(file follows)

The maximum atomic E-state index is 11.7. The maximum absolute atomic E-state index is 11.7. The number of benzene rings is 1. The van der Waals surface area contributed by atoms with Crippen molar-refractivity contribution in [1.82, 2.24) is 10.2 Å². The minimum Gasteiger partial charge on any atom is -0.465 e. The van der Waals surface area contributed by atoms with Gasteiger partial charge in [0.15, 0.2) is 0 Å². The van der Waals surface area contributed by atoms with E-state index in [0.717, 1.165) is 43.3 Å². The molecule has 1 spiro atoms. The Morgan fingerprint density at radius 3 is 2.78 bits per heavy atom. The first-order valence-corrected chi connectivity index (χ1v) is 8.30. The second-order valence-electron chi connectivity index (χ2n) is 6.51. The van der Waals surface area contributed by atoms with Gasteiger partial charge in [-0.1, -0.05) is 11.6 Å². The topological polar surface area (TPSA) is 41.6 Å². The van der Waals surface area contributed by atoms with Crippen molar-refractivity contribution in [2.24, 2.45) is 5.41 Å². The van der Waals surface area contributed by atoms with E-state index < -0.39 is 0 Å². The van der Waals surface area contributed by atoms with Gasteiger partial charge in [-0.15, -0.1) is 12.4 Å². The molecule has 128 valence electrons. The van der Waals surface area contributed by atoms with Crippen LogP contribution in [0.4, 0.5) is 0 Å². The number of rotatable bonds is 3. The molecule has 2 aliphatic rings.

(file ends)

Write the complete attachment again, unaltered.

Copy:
The maximum atomic E-state index is 11.7. The maximum absolute atomic E-state index is 11.7. The number of benzene rings is 1. The van der Waals surface area contributed by atoms with Crippen molar-refractivity contribution in [1.82, 2.24) is 10.2 Å². The minimum Gasteiger partial charge on any atom is -0.465 e. The van der Waals surface area contributed by atoms with Gasteiger partial charge in [0.15, 0.2) is 0 Å². The van der Waals surface area contributed by atoms with E-state index in [0.717, 1.165) is 43.3 Å². The molecule has 1 spiro atoms. The Morgan fingerprint density at radius 3 is 2.78 bits per heavy atom. The first-order valence-corrected chi connectivity index (χ1v) is 8.30. The second-order valence-electron chi connectivity index (χ2n) is 6.51. The van der Waals surface area contributed by atoms with Gasteiger partial charge in [-0.1, -0.05) is 11.6 Å². The topological polar surface area (TPSA) is 41.6 Å². The van der Waals surface area contributed by atoms with Crippen molar-refractivity contribution in [2.24, 2.45) is 5.41 Å². The van der Waals surface area contributed by atoms with E-state index < -0.39 is 0 Å². The van der Waals surface area contributed by atoms with Gasteiger partial charge in [-0.15, -0.1) is 12.4 Å². The molecule has 128 valence electrons. The van der Waals surface area contributed by atoms with Crippen LogP contribution in [0.4, 0.5) is 0 Å². The number of rotatable bonds is 3. The molecule has 2 aliphatic rings.